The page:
IMAGINE LIVING DIFFERENTLY,
LEARNING, CREATING, GROWING ....
WITHOUT SCHOOLING.


Monday, 26 January 2015

Multiplication Explorers

I have just signed up for this online course @ Natural Maths: Multiplication Explorers. I am hoping it will provide opportunity for both my eager and reluctant mathematicians to enjoy learning more about multiplication together. It certainly sounds hands on and in tune with the way Maths ought to be explored. Best of all, it's a name-your-price initiative. Why not take a look ...
http://www.moebiusnoodles.com/multiplication-explorers/


Pin It

Monday, 19 January 2015

"Anything school can do, you can do better"

"Anything school can do, you can do better," says 30 year-old Chupi - home educated in the 1990s and now running her own successful jewellery design business.

http://www.independent.ie/opinion/columnists/mary-kenny/mary-kenny-home-plus-school-equals-well-educated-children-30907074.html
Pin It

Thursday, 15 January 2015

Great Artists Project

As part of his Arts Award, my 11 year old decided to study The Great Artists. We read a bit of biography, then look at and discuss some of their work. He chooses a picture to 'copycat' - naturally ending up with a piece all his own. Then, finally, he attempts an artwork 'in the style of' the artist in question. I am working alongside him, and sit and make my own attempt. This way, the parent alongside, we learn and try together - and it is a good opportunity for me to sit and relax and get creative too!
(I will add more pics to this post as our project progresses ....)

PICASSO:



VAN GOGH:

Pin It

Sunday, 11 January 2015

Curriculum and Capability

People often ask if we follow a curriculum, or assume we must follow The National Curriculum. We don't. There are many curricula available online now, and tempting as it sometimes is to have a set plan laid out to follow, curricula never really work for us. Sometimes we follow topics. A topic might spring from the boys' interests (a fascination with steam engines, for example) or from something we encounter in our life together such as discovering a swarm of bees in our garden. Sometimes I suggest a topic and pursue it with them for a while, for example, last term we learned about the abolition of the slave trade. Sometimes my suggestions develop well, and lead on to fruitful projects. Other times, I have to acknowledge that it is not worth pursuing because the boys just don't engage so we let it go. In any case, it gets me thinking ... Curricula are just programmes of study which someone has put together. Someone somewhere, be it a politician or an educational ideologist, has decided to include this and not that on their curriculum, that one thing is important and another thing isn't. But who is to say that they have chosen correctly, or that what is right for them will be right for us?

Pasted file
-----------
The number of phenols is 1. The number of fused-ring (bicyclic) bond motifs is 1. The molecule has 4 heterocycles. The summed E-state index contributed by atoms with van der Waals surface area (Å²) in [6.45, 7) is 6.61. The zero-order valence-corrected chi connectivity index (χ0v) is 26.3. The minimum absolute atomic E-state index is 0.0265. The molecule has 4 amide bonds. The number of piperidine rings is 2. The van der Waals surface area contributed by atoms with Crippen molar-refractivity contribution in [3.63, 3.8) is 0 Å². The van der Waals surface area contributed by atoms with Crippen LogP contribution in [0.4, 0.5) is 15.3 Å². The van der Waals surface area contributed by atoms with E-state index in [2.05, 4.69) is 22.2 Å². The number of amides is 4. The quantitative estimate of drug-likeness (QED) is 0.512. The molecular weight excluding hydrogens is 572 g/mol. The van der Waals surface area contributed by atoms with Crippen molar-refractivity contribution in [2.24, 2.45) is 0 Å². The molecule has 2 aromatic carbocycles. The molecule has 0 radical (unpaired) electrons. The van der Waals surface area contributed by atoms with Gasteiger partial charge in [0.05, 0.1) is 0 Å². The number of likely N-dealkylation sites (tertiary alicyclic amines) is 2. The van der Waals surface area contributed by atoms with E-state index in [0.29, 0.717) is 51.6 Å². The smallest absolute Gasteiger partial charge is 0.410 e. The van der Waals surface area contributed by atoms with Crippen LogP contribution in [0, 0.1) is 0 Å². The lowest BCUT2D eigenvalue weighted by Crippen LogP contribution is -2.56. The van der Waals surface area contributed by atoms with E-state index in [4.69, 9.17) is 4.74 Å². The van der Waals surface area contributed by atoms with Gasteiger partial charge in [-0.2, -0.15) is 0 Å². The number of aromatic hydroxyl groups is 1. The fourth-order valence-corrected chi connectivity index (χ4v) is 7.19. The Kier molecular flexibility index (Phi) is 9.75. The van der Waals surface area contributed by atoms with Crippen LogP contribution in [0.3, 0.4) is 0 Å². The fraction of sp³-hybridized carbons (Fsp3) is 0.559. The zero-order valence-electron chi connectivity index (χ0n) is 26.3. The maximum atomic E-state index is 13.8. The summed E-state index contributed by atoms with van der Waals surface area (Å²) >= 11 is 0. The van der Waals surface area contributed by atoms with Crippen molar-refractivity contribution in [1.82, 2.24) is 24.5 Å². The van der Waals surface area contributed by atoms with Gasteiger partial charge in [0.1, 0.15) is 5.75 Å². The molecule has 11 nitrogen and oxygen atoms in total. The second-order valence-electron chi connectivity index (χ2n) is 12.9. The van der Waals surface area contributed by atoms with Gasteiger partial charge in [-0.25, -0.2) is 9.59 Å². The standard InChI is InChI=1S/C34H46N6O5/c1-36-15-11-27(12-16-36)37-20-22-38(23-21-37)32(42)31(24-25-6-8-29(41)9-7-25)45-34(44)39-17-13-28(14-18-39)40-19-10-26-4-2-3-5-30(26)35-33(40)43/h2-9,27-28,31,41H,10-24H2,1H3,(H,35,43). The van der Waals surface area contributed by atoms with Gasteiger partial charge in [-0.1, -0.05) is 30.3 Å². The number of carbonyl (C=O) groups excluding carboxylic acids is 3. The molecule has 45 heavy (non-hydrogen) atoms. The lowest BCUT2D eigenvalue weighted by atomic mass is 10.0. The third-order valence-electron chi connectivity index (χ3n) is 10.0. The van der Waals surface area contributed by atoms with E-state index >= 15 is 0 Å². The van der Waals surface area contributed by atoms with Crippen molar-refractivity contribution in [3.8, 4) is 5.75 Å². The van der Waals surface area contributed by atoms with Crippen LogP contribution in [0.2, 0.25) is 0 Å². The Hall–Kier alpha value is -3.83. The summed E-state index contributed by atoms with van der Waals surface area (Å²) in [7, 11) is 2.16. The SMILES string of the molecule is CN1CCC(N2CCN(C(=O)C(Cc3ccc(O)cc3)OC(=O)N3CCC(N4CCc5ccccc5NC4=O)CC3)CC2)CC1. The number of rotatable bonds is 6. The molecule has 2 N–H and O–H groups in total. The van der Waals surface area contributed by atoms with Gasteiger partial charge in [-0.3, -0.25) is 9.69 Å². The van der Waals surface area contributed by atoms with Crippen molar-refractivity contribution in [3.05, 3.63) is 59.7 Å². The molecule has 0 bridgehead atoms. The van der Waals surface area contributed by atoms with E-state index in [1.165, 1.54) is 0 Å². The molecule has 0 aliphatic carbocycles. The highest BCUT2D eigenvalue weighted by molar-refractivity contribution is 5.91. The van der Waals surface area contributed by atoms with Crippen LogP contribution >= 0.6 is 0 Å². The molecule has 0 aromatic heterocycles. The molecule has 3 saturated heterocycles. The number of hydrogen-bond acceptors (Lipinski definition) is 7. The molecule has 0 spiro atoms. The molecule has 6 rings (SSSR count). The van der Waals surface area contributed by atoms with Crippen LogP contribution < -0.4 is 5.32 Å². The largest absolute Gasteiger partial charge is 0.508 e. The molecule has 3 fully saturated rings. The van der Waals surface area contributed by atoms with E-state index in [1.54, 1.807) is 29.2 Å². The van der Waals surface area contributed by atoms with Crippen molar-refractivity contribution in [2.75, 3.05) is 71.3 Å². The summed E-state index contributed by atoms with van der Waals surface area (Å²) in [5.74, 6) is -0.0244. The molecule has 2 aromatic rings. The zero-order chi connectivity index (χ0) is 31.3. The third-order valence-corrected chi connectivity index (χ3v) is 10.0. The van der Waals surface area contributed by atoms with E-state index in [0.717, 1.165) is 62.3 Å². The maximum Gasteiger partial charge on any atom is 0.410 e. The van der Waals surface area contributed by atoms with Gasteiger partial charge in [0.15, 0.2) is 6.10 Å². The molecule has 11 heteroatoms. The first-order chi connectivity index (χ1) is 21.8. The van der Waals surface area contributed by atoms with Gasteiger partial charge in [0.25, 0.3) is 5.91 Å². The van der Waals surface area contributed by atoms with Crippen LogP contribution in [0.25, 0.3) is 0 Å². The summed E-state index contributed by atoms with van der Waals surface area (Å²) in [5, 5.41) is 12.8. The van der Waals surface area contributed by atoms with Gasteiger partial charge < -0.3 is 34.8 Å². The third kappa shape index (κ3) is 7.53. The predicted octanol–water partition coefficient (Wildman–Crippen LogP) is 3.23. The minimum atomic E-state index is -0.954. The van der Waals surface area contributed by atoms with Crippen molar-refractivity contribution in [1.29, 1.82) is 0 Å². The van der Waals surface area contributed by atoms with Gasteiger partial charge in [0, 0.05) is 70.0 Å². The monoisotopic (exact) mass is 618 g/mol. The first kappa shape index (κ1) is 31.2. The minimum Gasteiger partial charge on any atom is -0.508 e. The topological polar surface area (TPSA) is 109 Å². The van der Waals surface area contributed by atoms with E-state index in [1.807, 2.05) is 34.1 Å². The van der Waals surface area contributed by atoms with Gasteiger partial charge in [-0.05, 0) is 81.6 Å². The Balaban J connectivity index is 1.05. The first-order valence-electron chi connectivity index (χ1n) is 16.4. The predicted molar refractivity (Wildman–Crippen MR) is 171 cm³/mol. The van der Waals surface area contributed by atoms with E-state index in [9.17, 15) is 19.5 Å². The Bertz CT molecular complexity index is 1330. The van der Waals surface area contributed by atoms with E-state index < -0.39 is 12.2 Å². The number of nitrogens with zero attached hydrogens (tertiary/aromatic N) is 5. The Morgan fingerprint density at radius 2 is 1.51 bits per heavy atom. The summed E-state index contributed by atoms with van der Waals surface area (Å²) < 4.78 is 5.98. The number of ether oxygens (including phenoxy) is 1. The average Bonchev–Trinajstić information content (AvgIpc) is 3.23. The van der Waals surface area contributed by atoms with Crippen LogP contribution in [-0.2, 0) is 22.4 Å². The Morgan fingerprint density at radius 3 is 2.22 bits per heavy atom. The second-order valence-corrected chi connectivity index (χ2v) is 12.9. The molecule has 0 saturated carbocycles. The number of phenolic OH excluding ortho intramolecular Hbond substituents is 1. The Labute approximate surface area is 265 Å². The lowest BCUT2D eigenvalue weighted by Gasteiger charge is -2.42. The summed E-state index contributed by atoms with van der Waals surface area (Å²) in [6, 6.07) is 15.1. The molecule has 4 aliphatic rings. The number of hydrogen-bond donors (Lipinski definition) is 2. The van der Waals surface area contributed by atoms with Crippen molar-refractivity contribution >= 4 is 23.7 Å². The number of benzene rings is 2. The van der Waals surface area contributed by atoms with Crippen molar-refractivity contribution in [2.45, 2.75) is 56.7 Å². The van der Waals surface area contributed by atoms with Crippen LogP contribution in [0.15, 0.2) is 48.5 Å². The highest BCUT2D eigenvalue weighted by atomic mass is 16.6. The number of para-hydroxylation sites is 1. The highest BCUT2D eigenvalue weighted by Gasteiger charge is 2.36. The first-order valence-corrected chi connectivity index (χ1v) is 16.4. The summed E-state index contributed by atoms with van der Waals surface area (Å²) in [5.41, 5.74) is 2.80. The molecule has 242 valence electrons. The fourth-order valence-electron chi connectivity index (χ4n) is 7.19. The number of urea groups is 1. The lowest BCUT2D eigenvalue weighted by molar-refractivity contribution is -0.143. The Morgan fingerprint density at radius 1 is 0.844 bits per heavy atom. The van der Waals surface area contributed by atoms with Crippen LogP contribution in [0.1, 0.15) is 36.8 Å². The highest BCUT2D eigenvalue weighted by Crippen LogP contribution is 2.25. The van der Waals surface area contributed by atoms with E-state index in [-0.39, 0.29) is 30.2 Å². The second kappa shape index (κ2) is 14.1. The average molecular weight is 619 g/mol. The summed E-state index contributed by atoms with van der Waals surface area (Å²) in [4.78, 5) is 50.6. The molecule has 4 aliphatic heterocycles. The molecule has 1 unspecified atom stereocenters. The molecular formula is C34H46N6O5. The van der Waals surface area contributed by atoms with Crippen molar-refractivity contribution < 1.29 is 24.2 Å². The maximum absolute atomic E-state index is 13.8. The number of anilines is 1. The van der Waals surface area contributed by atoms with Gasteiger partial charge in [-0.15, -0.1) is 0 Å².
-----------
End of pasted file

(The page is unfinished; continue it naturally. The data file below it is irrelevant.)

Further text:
Our country puts great emphasis on numeracy and literacy. I once read an article about a family who had spent some time living in an African country where their daughter had attended school. Great emphasis in that system was placed upon balance and the ability to stand on one leg for prolonged periods was practised and tested. In Turkey, chess was a significant feature of our eldest son's nursery experience. Yes, chess ... in nursery! And this leads me to consider again our expectations of children at different ages and stages.

Over the last few weeks, my eldest son, who is now 13 and still loves chess, decided to introduce his youngest brother (not yet 3) to the game. What is interesting is the way in which our toddler has engaged with this, not always grasping the moves his brother is showing him, but listening attentively to the 'story' of kings and pawns and remaining focussed and attentive to the 'game' for sustained periods. I wonder if his big brother is remembering the way in which he was introduced to chess as a small child - in a foreign language. It is lovely to watch when the boys engage with one another like this, but it also makes me think about what we expect of young children.